What Is a Structured Note?

Structured Notes Explained

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Structured notes are a type of fixed-maturity security that have both a bond component and embedded derivative.

Structured notes are a type of fixed-maturity security that have both a bond component and embedded derivative. Their performance is linked to another asset or index such as an equity index, individual equity security, interest rate, commodity, or currency.

Learn more about what structured notes are, and what you should know before deciding to invest in them.

Definition and Examples of Structured Notes

Securities generally fall into one of three categories: debt, equity, or derivative. The most common example of a debt security is a bond. The most common example of an equity security is stock. Derivative securities are financial instruments that derive their value from an underlying asset. An example of a derivative is an options contract.

Structured notes are hybrid investment instruments that don’t fit neatly into one category. They feature both a debt component and a derivative component.

There are many different types of structured notes. Some common examples are:

  • Principal protected notes
  • Reverse convertible notes
  • Leveraged notes

There are also hybrid notes that contain features from more than one of these types.

How Do Structured Notes Work?

The way structured notes work is a function of the securities underlying them. Like a bond, a structured note has a fixed maturity. Like a derivative, the return on a structured note is linked to the performance of some other asset.

For example, it could be linked to an equity index; the return on the structured note would depend on the performance of that index. The asset it is linked to is dependent on the derivative component contained in the structured note.

In addition to being linked to an equity index, a structured note could be linked to a single equity security, a commodity, or even a foreign currency. The asset the note is linked to will vary from note to note.


Structured notes are also unsecured. This means the issuing institution has not pledged any assets as collateral. The payouts are only as reliable as the financial position of the issuing firm, and they could default.

Structured notes are complex securities. They are designed by individual financial institutions, which means they can vary a lot. Depending on the type of structured note or who the issuer is they will have a prescribed payoff structure. Because of the large variation in structured notes, the payoff structure can vary significantly as well.

The payoff structure may include some of the following.

Principal Protection

If the structured note has principal protection, you would receive at least a portion of your principal back no matter what. This would be true even if the asset loses value. Some structured notes may return up to 100% of your principal, although others protect as little as 10%.


Principal protection may go by other names, including capital guarantee, minimum return, or absolute return.

Participation Rates

If the structured note contains a participation rate, you will receive, at a minimum, your principal back plus a fixed percentage of any increase in the value of the reference asset.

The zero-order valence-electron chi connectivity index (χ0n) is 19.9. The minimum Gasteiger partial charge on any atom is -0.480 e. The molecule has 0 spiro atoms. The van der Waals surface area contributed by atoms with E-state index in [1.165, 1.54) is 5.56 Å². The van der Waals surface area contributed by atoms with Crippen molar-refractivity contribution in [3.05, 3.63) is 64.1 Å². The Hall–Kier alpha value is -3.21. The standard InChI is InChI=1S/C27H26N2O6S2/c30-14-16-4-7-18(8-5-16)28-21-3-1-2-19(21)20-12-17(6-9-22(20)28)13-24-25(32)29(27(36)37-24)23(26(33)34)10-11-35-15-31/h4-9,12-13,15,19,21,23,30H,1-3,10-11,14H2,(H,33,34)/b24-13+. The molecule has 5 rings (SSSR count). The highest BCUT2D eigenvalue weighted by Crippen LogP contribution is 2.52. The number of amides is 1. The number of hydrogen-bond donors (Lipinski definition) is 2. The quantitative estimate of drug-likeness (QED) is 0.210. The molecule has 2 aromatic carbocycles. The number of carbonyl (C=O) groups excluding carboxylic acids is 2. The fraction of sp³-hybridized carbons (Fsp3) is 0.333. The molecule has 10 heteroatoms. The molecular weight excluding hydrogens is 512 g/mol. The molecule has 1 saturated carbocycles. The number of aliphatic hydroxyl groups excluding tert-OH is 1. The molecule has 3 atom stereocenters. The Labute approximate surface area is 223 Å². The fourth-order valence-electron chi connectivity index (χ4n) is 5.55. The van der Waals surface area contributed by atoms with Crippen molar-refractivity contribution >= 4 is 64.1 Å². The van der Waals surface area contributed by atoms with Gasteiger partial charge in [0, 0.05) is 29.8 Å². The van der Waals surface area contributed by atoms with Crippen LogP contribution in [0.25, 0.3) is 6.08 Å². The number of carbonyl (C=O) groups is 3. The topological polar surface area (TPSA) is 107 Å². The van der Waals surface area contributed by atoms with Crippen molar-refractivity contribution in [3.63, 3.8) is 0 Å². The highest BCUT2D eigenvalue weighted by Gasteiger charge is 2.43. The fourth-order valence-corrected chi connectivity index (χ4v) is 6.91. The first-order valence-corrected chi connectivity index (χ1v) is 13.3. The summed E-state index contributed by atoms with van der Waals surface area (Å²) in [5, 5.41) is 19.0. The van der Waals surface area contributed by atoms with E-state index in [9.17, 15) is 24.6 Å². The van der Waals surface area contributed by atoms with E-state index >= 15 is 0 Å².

For example, if the participation rate is 25% and the reference asset increases by 25%, then you would receive 5% (which is 25% of 25).

Capped Maximum Returns

A structured note with a capped maximum return would only pay out up to the stated cap, even if the reference asset’s value increased by more. For example, if the return cap is 25% but the reference asset increases by 30%, you would only receive 25%.

Knock-in Feature

This feature actually allows for the return on the structured note to be cut if the value of the reference asset drops below a certain value.

What It Means for Individual Investors

Structured notes are complex investments and might not be suitable for inexperienced or new investors. Unless you understand exactly how the structured note is related to the reference asset, and how this impacts the returns you can expect, these securities may not be a good choice for you.

Also, it is not enough just to know that the structured note is linked to the reference asset. Features such as participation rates, capped returns, and knock-in features don’t exist in many other investment products such as ETFs or mutual funds. You need to understand them and their implications for your potential returns before you start investing.

You should also understand that structured notes are less liquid than other, more common types of investments. These notes are not typically listed for trading on exchanges. Issuing institutions often state that they will not repurchase them once issued. This means you may need to hold the security until it matures, even if you need to access the money you put into that investment.

Key Takeaways

  • Structured notes are complex hybrid securities linked to the performance of another asset.
  • Investors should make sure they understand all the relevant features of a particular structured note before deciding to invest in one.
  • Structured notes are illiquid, unsecured debt obligations of the issuer.
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  1. U.S. Securities and Exchange Commission. "Investor Bulletin: Structured Notes." Accessed Jan. 18, 2022.

  2. U.S. Securities and Exchange Commission. "Structured Notes With Principal Protection: Note the Terms of Your Investment." Accessed Jan. 18, 2022.

  3. U.S. Securities and Exchange Commission. "Structured Notes With Principal Protection." Accessed Jan. 18, 2022.

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